We witness both the traditional lady, who is not permitted to forget her responsibility to her man regardless of her position in the “Sevika Sangha” (Rao 110), and the modern woman, who courageously confronts attacks and traditionalism in Kanthapura. They fight, march, block shops and study scriptures but sometimes the traditionalism they show is overlapping the modernity: they are not building distinct identities, rather they integrate nationalist ideas in their current identity. Most women in Kanthapura are referred to as ‘Amma,’ which emphasises the maternal, feminine, and even “Goddesslike” qualities of women. Indians have always distinguished between the Goddess and the whore (Chatterjee 125): women are trained to imitate goddesses in everyday life, thereby dehumanising women and limiting their expression of emotion and sexuality. Mother India (Khan), for example, was a film that embraced this concept. In contrast to males, who, according to Mondal, had to “rise beyond” their libido, women became asexual (Mondal 927). According to Chatterjee, the idea of woman as goddess or mother helped to obliterate her sexuality beyond the house (Chatterjee 131). Women, according to Mahatma Gandhi, have always been asexual. Venkamma chastises Rangamma when she travels to the lawyer’s home in the city for a few days at Kanthapura, faithfully representing the existing dichotomy: Her widowhood turns into a whore or a pervert. Venkamma exclaims that this widow started to live with her men now openly. . This event demonstrates how tenuous a woman’s connection to society is.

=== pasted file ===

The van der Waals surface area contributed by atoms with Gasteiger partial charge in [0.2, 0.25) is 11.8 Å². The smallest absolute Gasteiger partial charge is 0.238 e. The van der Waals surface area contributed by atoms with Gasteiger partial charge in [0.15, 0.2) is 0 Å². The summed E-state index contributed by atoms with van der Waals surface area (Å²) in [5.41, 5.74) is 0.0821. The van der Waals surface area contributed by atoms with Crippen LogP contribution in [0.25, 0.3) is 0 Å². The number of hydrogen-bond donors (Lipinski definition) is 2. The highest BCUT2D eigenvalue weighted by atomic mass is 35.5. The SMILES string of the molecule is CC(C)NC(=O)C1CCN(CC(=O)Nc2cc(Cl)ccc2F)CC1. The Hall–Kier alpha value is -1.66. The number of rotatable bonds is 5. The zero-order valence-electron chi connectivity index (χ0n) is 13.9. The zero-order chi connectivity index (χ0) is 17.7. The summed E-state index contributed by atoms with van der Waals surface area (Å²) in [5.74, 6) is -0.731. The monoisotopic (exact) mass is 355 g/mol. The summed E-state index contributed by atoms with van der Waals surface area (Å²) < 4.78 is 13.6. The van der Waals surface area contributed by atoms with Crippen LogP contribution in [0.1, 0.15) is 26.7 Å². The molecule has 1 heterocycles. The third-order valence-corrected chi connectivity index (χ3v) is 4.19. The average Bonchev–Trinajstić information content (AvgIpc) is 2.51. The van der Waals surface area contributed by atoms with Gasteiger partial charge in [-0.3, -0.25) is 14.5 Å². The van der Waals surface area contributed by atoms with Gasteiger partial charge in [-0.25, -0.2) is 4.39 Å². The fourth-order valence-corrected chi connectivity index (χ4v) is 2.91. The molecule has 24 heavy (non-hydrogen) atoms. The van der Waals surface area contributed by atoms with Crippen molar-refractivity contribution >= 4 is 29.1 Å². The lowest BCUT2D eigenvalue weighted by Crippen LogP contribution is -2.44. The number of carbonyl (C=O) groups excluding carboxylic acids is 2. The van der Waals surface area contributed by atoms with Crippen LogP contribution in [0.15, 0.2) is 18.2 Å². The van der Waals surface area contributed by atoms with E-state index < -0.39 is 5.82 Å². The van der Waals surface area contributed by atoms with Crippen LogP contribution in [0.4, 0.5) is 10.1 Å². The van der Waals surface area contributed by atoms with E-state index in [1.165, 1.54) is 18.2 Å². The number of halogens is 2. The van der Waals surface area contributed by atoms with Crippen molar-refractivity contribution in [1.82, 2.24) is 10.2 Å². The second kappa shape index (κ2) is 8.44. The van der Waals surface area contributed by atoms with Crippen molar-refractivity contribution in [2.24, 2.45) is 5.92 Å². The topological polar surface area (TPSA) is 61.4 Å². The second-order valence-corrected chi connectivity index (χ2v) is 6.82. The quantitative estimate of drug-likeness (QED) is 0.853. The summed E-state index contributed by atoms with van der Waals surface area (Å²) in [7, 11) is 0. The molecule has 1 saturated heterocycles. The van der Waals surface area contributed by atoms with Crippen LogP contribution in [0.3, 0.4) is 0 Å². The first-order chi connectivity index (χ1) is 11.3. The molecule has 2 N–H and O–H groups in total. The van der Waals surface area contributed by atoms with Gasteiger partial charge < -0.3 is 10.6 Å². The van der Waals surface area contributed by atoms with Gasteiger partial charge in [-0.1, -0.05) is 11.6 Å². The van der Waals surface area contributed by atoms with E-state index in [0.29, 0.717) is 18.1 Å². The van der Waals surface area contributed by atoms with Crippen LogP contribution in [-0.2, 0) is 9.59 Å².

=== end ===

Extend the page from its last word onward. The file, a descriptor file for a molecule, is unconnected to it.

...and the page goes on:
Rao talks on widows (a perpetually disadvantaged and oppressed minority) and other women adopting or assuming the character of the freedom struggler in such a pervasively prejudiced period. He bestows both agency and power on them. In contrast to Moorthy and Mahatma Gandhi’s nonviolent male political leadership, he constructs a similarly benign and vindictive female goddess (Kenchamma) to protect their community. This goddess, as well as the ladies of the Sthala Puranas, offer strong female role models for widows and other women to follow, particularly when they subsequently participate in their own fight for India. The ladies studied the Sthala Puranas (localised historical stories) (Rao) and the scriptures (first with a scholar, later alone). These tales, which connect to the broader Mahabaratha and Ramayana, enable children to identify with the few powerful women of popular mythology and history, while simultaneously reminding them that power belongs to males. They become reliant on others for salvation as a result of these stories. When women begin to study the scriptures for themselves, however, a shift occurs in which the women grow stronger and more politically aware. The story shifts to include some autonomy for Kanthapura’s women, who choose to participate in the nationalist fight via a logical, deliberate process.